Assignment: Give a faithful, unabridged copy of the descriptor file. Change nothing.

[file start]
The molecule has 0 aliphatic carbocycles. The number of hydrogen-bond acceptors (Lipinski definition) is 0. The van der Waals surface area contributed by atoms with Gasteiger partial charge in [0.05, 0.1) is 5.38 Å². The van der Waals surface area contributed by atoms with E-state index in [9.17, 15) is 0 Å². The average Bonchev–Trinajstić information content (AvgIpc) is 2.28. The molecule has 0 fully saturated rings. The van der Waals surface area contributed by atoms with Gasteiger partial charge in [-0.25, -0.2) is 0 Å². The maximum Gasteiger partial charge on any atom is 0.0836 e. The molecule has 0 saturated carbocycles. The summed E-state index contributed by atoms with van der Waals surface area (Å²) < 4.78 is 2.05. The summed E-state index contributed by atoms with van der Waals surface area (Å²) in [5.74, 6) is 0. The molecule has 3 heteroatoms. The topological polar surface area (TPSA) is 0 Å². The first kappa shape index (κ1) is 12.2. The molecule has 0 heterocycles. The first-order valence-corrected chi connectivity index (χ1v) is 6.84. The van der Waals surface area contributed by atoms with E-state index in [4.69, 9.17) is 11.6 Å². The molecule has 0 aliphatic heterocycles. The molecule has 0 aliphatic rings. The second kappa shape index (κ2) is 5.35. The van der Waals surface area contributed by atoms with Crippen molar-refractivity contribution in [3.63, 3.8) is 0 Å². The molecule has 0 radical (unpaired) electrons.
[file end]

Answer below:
The molecule has 0 aliphatic carbocycles. The number of hydrogen-bond acceptors (Lipinski definition) is 0. The van der Waals surface area contributed by atoms with Gasteiger partial charge in [0.05, 0.1) is 5.38 Å². The van der Waals surface area contributed by atoms with E-state index in [9.17, 15) is 0 Å². The average Bonchev–Trinajstić information content (AvgIpc) is 2.28. The molecule has 0 fully saturated rings. The van der Waals surface area contributed by atoms with Gasteiger partial charge in [-0.25, -0.2) is 0 Å². The maximum Gasteiger partial charge on any atom is 0.0836 e. The molecule has 0 saturated carbocycles. The summed E-state index contributed by atoms with van der Waals surface area (Å²) < 4.78 is 2.05. The summed E-state index contributed by atoms with van der Waals surface area (Å²) in [5.74, 6) is 0. The molecule has 3 heteroatoms. The topological polar surface area (TPSA) is 0 Å². The first kappa shape index (κ1) is 12.2. The molecule has 0 heterocycles. The first-order valence-corrected chi connectivity index (χ1v) is 6.84. The van der Waals surface area contributed by atoms with E-state index in [4.69, 9.17) is 11.6 Å². The molecule has 0 aliphatic heterocycles. The molecule has 0 aliphatic rings. The second kappa shape index (κ2) is 5.35. The van der Waals surface area contributed by atoms with Crippen molar-refractivity contribution in [3.63, 3.8) is 0 Å². The molecule has 0 radical (unpaired) electrons.